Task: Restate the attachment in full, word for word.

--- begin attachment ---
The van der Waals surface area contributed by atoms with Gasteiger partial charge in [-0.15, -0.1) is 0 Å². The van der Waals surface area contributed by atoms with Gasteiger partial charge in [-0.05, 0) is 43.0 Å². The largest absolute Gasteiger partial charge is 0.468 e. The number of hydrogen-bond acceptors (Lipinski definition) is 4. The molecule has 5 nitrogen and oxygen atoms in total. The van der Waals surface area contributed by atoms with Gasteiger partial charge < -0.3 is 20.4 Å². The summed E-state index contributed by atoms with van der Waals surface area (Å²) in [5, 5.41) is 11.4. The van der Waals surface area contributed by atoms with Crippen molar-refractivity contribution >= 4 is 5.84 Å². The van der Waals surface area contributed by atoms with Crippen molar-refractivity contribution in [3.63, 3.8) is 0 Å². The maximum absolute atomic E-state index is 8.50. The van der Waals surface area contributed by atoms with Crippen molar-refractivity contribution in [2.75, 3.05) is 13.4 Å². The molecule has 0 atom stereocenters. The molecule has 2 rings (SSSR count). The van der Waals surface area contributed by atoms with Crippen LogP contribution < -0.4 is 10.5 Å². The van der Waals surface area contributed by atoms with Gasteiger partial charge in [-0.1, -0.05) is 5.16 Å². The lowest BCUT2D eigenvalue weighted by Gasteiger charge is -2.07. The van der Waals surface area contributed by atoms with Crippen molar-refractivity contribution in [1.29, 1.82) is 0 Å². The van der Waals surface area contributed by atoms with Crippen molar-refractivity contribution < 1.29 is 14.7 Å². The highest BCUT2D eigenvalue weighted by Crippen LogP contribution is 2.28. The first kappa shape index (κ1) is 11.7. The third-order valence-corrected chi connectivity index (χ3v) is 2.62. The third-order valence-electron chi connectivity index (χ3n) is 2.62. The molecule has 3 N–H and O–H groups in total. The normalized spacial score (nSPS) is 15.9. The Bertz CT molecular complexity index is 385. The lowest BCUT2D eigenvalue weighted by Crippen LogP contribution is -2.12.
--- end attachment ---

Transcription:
The van der Waals surface area contributed by atoms with Gasteiger partial charge in [-0.15, -0.1) is 0 Å². The van der Waals surface area contributed by atoms with Gasteiger partial charge in [-0.05, 0) is 43.0 Å². The largest absolute Gasteiger partial charge is 0.468 e. The number of hydrogen-bond acceptors (Lipinski definition) is 4. The molecule has 5 nitrogen and oxygen atoms in total. The van der Waals surface area contributed by atoms with Gasteiger partial charge < -0.3 is 20.4 Å². The summed E-state index contributed by atoms with van der Waals surface area (Å²) in [5, 5.41) is 11.4. The van der Waals surface area contributed by atoms with Crippen molar-refractivity contribution >= 4 is 5.84 Å². The van der Waals surface area contributed by atoms with Crippen molar-refractivity contribution in [3.63, 3.8) is 0 Å². The maximum absolute atomic E-state index is 8.50. The van der Waals surface area contributed by atoms with Crippen molar-refractivity contribution in [2.75, 3.05) is 13.4 Å². The molecule has 0 atom stereocenters. The molecule has 2 rings (SSSR count). The van der Waals surface area contributed by atoms with Crippen LogP contribution < -0.4 is 10.5 Å². The van der Waals surface area contributed by atoms with Gasteiger partial charge in [-0.1, -0.05) is 5.16 Å². The lowest BCUT2D eigenvalue weighted by Gasteiger charge is -2.07. The van der Waals surface area contributed by atoms with Crippen molar-refractivity contribution in [1.29, 1.82) is 0 Å². The van der Waals surface area contributed by atoms with Crippen molar-refractivity contribution < 1.29 is 14.7 Å². The highest BCUT2D eigenvalue weighted by Crippen LogP contribution is 2.28. The first kappa shape index (κ1) is 11.7. The third-order valence-corrected chi connectivity index (χ3v) is 2.62. The third-order valence-electron chi connectivity index (χ3n) is 2.62. The molecule has 3 N–H and O–H groups in total. The normalized spacial score (nSPS) is 15.9. The Bertz CT molecular complexity index is 385. The lowest BCUT2D eigenvalue weighted by Crippen LogP contribution is -2.12.